Runtime Language Concepts: API Provider, API Client, API Gateway
Note: Work in progress still (the protocol bindings in particular)!
The language concepts described here can be used for context mapping, deployment modeling, and code generation (e.g., walking provider skeletons, test clients). Unlike endpoint types and data contracts, they play on the “instance” rather than the “class” level (just like ports in WSDL are instances of port types).
We assume this simple contract to exist (note that this example also feature the optional, global
API description HelloWorldDemoAPI overview "Demonstrating optional/runtime concepts" endpoint type SomeDemoContract exposes operation sayHello expecting payload D<string> delivering payload D<int>
An API provider exposes one or more endpoint contracts at an address that understands a particular platform-specific protocol:
API provider SampleProvider offers SomeDemoContract at endpoint location "http://www.tbc.io:80/path/subpath" via protocol HTTP binding resource Home // or other supported protocol under conditions "See http://www.tbc.io/terms-and-conditions.html" provider governance AGGRESSIVE_OBSOLESCENCE
At present, the following protocols are predefined:
HTTP SOAP_HTTP gRPC Java
It is also possible to define a custom protocol by including its name in double quotes:
"Some other protocol".1
A more complete example, also featuring an SLA and evolution governance information, looks like this:
API provider SampleProvider offers SomeDemoContract at endpoint location "http://www.testdomain.io:80/path/subpath" via protocol HTTP binding resource SampleAPIProvider1Resource with endpoint SLA // provider1Endpoint1SLA type QUANTITATIVE // optional now objective performanceSLO1 "responseTimeUnder" 5 seconds penalty "If the SLA is not met, the penalty is ..." notification "To report SLA violations, you have to ..." rate plan USAGE_BASED rate limit MAX_CALLS 5 within 24 hours endpoint governance AGGRESSIVE_OBSOLESCENCE with provider SLA // provider1SLA type QUALITATIVE objective performanceSLO2 "availability" 100 "every commercially reasonable effort, but not guaranteed" provider governance TWO_IN_PRODUCTION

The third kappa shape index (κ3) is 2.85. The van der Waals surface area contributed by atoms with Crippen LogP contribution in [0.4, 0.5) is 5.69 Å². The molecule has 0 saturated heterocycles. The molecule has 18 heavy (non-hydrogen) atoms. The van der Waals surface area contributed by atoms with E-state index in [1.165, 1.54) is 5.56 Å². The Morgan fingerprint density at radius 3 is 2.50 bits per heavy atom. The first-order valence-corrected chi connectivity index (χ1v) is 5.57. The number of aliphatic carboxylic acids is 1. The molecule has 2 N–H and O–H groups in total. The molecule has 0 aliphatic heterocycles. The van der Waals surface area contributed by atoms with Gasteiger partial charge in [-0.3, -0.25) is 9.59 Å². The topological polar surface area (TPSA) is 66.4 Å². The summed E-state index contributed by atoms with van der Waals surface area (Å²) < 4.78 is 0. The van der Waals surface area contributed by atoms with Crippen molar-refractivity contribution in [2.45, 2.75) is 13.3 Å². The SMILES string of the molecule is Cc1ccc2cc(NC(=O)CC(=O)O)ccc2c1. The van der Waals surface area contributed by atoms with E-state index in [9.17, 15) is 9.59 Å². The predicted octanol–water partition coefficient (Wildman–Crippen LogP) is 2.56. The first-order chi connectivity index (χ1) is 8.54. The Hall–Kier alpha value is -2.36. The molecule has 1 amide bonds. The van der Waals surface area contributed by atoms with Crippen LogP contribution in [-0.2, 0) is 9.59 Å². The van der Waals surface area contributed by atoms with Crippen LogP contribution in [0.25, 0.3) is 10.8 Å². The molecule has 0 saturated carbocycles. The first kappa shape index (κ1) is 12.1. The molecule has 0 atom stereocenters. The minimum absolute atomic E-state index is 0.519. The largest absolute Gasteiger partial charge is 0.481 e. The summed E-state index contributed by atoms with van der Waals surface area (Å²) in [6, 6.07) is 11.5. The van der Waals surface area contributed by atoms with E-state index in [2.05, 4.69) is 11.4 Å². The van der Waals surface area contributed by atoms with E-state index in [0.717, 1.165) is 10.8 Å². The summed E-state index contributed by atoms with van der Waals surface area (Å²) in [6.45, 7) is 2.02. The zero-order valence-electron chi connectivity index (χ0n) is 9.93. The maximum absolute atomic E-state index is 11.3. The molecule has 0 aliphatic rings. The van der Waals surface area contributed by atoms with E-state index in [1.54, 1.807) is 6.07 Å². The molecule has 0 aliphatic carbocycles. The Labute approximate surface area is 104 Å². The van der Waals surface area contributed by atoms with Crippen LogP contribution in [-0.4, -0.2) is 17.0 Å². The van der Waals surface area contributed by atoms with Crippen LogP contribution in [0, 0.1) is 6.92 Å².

The language elements in the endpoint and provider SLA sections model the elements an SLA is supposed to contain according to the SLA pattern page on the MAP website.
A provider must provide at least oen binding. See bindings page for further information.
The consumers of endpoint contracts (API clients) are modeled according to the following template:
API client SampleAPIClient consumes SomeDemoContract from SampleProvider via protocol HTTP
Clients merely have to decide which APIs to consume and which protocol to use to do so.
API gateways are hybrid providers (in upstream role) and clients (downstream role):
API gateway SampleAPIGatweway offers SomeDemoContract at endpoint location "ExternalURI" via protocol SOAP_HTTP consumes SomeDemoContract from SampleProvider via protocol gRPC
API Provider Implementation
An API provider has an upstream interface (see bindings), but also a downstream implementation (which is not visible to its external client, but still worth specifying internally):
ProviderImplementation: 'API' 'provider' 'implementation' name=ID 'realizes' upstreamBinding=[Provider] 'in' platform=ImplementationTechnology ('as' class=STRING ('extending' superclass=STRING)? // default assigned if not specified ; enum ImplementationTechnology: PlainJava | SpringMVC | STRING // more to be added ;
An example of an instance of such provider binding is:
API provider implementation SampleAPIProvider1Impl realizes SampleAPIProvider1 in PlainJava as "co.something.model.SomeClassName" extending "Entity" // or: with binding SomeJavaBinding (if defined)
These language concepts (provider bindings and their implementations) can be used for context mapping, deployment modeling, and code generation (e.g., walking provider skeletons and test clients). Unlike endpoint types and data contracts, they play on the “instance” rather than the “class” level (just like ports in WSDL are instances of port types).
- Language specification:
- Quick reference, tutorial and tools
- Back to MDSL homepage.
Copyright: Olaf Zimmermann, 2018-2022. All rights reserved. See license information.
In this case, future MDSL tools cannot be expected to be able to process the specification fully (unless a suited plugin is available). ↩